Mr. Justice White (joined by the Chief Justice and Mr. Justice Stewart) dissented on the ground that the decision was an extension of the draft exemption to those "who disclaim religious objections to war and whose views about war represent a purely personal code arising not from religious training and belief as the statute requires but from readings in philosophy, history, and sociology." 398 U.S. at 367, 90 S. Ct. at 1811. They agreed with Mr. Justice Harlan that Congress had intended to draw such a distinction, but they concluded that such a distinction was constitutional


The government relies on several cases for the proposition that Welsh did not constitute an extension of Seeger. See United States v. Hoffman, 488 F.2d 923 (5th Cir. 1974); United States v. Sandoval, 475 F.2d 266 (10th Cir. 1973); United States v. Gerin, 464 F.2d 492 (9th Cir. 1972); Gee v. United States, 452 F.2d 849 (5th Cir. 1971)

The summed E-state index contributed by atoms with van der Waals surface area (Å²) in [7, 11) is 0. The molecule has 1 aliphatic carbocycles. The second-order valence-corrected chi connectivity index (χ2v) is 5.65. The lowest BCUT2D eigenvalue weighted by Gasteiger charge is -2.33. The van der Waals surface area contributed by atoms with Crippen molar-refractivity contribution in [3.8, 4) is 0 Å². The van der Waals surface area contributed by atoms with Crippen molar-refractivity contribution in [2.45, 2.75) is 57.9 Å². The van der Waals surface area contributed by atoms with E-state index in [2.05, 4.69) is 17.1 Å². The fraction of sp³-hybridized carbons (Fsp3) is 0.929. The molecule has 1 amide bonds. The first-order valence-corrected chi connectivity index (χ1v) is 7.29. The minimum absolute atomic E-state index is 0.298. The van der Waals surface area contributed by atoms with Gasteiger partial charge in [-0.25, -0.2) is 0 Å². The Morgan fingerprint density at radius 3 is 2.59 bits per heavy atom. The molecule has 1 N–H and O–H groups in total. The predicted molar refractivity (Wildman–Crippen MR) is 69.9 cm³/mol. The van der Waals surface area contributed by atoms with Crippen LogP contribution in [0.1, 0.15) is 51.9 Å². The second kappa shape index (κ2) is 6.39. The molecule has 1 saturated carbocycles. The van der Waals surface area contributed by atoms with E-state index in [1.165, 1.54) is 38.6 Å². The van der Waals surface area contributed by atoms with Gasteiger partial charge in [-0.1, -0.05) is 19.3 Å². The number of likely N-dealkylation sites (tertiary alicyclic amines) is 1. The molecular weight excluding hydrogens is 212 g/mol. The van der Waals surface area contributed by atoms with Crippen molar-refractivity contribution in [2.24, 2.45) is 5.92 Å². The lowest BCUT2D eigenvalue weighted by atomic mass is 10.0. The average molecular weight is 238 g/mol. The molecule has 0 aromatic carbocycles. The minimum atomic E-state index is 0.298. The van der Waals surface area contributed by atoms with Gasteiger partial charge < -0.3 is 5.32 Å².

These cases typically were appeals from convictions for failure to report for induction. In Gee, for example, the court stated that "although Seeger is not the model of clarity, we think it was certainly adequate to place Gee on notice that his claim of conscientious objection based on nonreligious (grounds) was not so foreclosed by the existing law as to compel a guilty plea." The proper course, the court said, would have been for Gee to report for induction and present his claim after induction through army channels.

To the extent that these cases may be inconsistent with the position we take here, we respectfully disagree with them.


In his application for discharge, Foster stated as follows:

Development of Beliefs

I am not sure if my early religious training has influenced the development of my beliefs. I have not been a member of any religious organization in many years and do not consider myself to be religious in any traditional sense. Yet the fact that I regularly attended Sunday School in a reform synagogue as a young child up until my early teenage years may have been influential nonetheless.

I do know, however, that the beginning of my beliefs concerning man's special biological endowment and momentum can be traced to the year prior to my entry into medical school . . . .